Japanese Technology Expansion: Southeast Asia Pays the Price

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Japanese Technology Expansion: Southeast Asia Pays the Price

Tanes Ngamsom / Shutterstock.com

This year's G7 meeting, which Japan will chair, remains an important moment for its international credibility in the battle against the climate crisis.

05 March 2023 – by Viktor Tachev   Comments (0)

Japan’s fossil fuel obsession is well known, and the country has suffered its fair share of criticism for it. The problem has global ramifications, as Japan is the fifth-highest CO2 emitter. Even worse, instead of prioritising decarbonisation, the country’s efforts have been focused on extending the life of fossil fuels through dirty Japanese technology and infrastructure. And now, it is starting to spread this problem to Southeast Asia – an issue that might have long-lasting effects on local communities.

Japan’s Decarbonisation Strategy: A Story of Fossil Fuel Financing and Questionable Japanese Technology

Japan has been accused of using loopholes and greenwashing to circumvent global efforts to end coal.

Domestically, the country still operates 167 coal plants, with four under construction and three mothballed. The country has the fourth-largest coal power plant fleet globally. Only seven projects in total have been cancelled or retired in Japan.

According to reports, the country has been actively advocating for prolonged coal use. Furthermore, its unofficial plans don’t include abandoning the dirtiest fuel anytime soon.

On top of that, Oil Change International identifies Japan as the world’s largest public fossil fuel finance provider. In addition to Japan’s addiction to coal, the country is also the world’s biggest LNG importer

Top 12 G20 DFI Supporters of Fossil Fuels Compared to Renewable Energy, Annual Average 2018-2020, USD Billions, Source: Fossil Free Japan
Top 12 G20 DFI Supporters of Fossil Fuels Compared to Renewable Energy, Annual Average 2018-2020, USD Billions, Source: Fossil Free Japan

Transforming Instead of Retiring

Aside from directly financing new fossil fuel projects, the country is actively investing in technologies to extend the life of coal plants and increase the use of gas power.

First, Japan is aiming to become the leading hydrogen-based economy. However, as previously reported, the plans are based on blue hydrogen. Furthermore, according to experts, hydrogen, as a whole, remains a widely untested, expensive and inefficient technology.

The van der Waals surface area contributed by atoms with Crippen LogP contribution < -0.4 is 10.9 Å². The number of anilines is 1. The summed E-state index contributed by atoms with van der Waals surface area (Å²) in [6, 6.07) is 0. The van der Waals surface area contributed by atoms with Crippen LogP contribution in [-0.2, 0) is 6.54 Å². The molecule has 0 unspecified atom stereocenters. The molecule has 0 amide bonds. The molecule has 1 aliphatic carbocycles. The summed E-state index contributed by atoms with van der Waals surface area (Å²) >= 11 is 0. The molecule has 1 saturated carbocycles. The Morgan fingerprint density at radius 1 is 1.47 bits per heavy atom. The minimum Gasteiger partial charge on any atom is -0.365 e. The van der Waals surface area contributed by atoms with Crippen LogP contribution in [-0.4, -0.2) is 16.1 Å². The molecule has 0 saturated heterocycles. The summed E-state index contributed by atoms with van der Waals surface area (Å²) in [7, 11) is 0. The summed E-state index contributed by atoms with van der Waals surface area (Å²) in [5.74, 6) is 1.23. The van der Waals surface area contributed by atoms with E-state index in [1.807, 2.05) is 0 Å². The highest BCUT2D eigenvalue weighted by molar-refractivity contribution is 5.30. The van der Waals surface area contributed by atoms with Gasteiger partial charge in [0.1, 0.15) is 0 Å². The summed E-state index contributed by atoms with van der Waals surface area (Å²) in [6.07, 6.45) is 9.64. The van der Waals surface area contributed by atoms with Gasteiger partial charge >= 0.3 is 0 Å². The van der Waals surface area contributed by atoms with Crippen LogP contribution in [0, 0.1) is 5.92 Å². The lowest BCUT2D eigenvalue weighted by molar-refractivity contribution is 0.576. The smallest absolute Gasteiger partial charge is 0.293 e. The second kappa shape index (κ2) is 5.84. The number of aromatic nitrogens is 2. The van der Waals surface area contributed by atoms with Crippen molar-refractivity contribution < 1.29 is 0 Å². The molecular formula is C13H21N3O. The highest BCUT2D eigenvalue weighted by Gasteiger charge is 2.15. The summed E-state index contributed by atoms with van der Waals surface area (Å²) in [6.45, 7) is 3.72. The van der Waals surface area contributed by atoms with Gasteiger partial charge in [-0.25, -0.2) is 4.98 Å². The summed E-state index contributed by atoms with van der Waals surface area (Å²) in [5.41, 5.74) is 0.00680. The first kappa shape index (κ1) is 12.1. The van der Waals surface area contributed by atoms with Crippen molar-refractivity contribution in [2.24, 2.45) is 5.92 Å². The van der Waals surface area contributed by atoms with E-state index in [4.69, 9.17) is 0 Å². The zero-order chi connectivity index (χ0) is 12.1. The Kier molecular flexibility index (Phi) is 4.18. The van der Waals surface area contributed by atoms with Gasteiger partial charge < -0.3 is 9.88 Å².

Next, by blending coal with ammonia, Japan is promoting the idea of “clean coal”. The country targets an ammonia-coal co-firing rate of more than 50% by 2030. The country expects to make coal a “regulating power source” through technologies like these, supplementing renewables in the years ahead. According to officials, Japanese technology to make coal cleaner will “contribute to Japan’s climate targets”.

Comparison of Levelized Cost of Electricity in Japan in 2030 (left) and 2050 (right), Source: Bloomberg NEF
Comparison of Levelized Cost of Electricity in Japan in 2030 (left) and 2050 (right), Source: Bloomberg NEF

However, this is a narrative that only Japanese officials share. In reality, such technologies have little practical success, harmful environmental effects and notable economic drawbacks

On top of failing to radically reduce emissions, such approaches will also lock Japan into a future of energy dependence. Bloomberg NEF concludes that this will result in high power costs. Today, the country meets nearly 100% of its coal needs with imports. Its ammonia and hydrogen demand will also be met with deliveries.

What’s worse is that these questionable technologies aren’t costly only to Japan. Now, the country is actively trying to promote them across Southeast Asian nations.

Exporting the Problem: The Impact of Japan’s Decarbonisation Strategy on Other Asian Countries

At COP26, Japan promised to “lead the way in the clean energy transition, with a particular focus on Asia” and “undertake efforts toward net-zero emissions in Asia”. 

Japan’s Asia Energy Transition Initiative, under which the country has pledged to provide USD 10 billion in financial aid for decarbonisation projects in Asia, is the main tool for this. However, aside from clean energy investments, the initiative also promises to support “cleaner fuel sources”, including ammonia and hydrogen.

As a result, Japan is actively promoting “Band-Aid” solutions. They will prolong the use of fossil fuels across developing Southeast Asian economies.